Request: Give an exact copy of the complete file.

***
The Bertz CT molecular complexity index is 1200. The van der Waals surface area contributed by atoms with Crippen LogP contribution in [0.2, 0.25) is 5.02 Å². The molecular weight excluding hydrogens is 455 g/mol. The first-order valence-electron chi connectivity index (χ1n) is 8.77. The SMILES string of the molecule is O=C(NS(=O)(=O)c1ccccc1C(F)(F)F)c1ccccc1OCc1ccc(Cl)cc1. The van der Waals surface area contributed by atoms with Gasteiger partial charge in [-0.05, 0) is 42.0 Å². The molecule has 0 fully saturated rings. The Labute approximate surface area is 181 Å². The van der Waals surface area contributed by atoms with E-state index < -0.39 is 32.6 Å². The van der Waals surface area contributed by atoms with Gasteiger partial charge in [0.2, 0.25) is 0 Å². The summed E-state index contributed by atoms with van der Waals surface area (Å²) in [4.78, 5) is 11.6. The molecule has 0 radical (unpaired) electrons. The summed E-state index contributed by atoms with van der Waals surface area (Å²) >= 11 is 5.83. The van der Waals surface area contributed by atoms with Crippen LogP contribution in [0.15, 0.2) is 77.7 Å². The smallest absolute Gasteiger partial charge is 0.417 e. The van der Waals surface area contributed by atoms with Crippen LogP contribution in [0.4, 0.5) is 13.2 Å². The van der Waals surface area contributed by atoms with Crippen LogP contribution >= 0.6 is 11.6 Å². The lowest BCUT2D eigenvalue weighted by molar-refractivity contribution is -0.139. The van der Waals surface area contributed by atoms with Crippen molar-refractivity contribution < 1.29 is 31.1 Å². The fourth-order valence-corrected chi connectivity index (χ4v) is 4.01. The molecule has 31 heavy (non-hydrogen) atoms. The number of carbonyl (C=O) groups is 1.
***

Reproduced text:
The Bertz CT molecular complexity index is 1200. The van der Waals surface area contributed by atoms with Crippen LogP contribution in [0.2, 0.25) is 5.02 Å². The molecular weight excluding hydrogens is 455 g/mol. The first-order valence-electron chi connectivity index (χ1n) is 8.77. The SMILES string of the molecule is O=C(NS(=O)(=O)c1ccccc1C(F)(F)F)c1ccccc1OCc1ccc(Cl)cc1. The van der Waals surface area contributed by atoms with Gasteiger partial charge in [-0.05, 0) is 42.0 Å². The molecule has 0 fully saturated rings. The Labute approximate surface area is 181 Å². The van der Waals surface area contributed by atoms with E-state index < -0.39 is 32.6 Å². The van der Waals surface area contributed by atoms with Gasteiger partial charge in [0.2, 0.25) is 0 Å². The summed E-state index contributed by atoms with van der Waals surface area (Å²) in [4.78, 5) is 11.6. The molecule has 0 radical (unpaired) electrons. The summed E-state index contributed by atoms with van der Waals surface area (Å²) >= 11 is 5.83. The van der Waals surface area contributed by atoms with Crippen LogP contribution in [0.15, 0.2) is 77.7 Å². The smallest absolute Gasteiger partial charge is 0.417 e. The van der Waals surface area contributed by atoms with Crippen LogP contribution in [0.4, 0.5) is 13.2 Å². The van der Waals surface area contributed by atoms with Crippen LogP contribution >= 0.6 is 11.6 Å². The lowest BCUT2D eigenvalue weighted by molar-refractivity contribution is -0.139. The van der Waals surface area contributed by atoms with Crippen molar-refractivity contribution < 1.29 is 31.1 Å². The fourth-order valence-corrected chi connectivity index (χ4v) is 4.01. The molecule has 31 heavy (non-hydrogen) atoms. The number of carbonyl (C=O) groups is 1.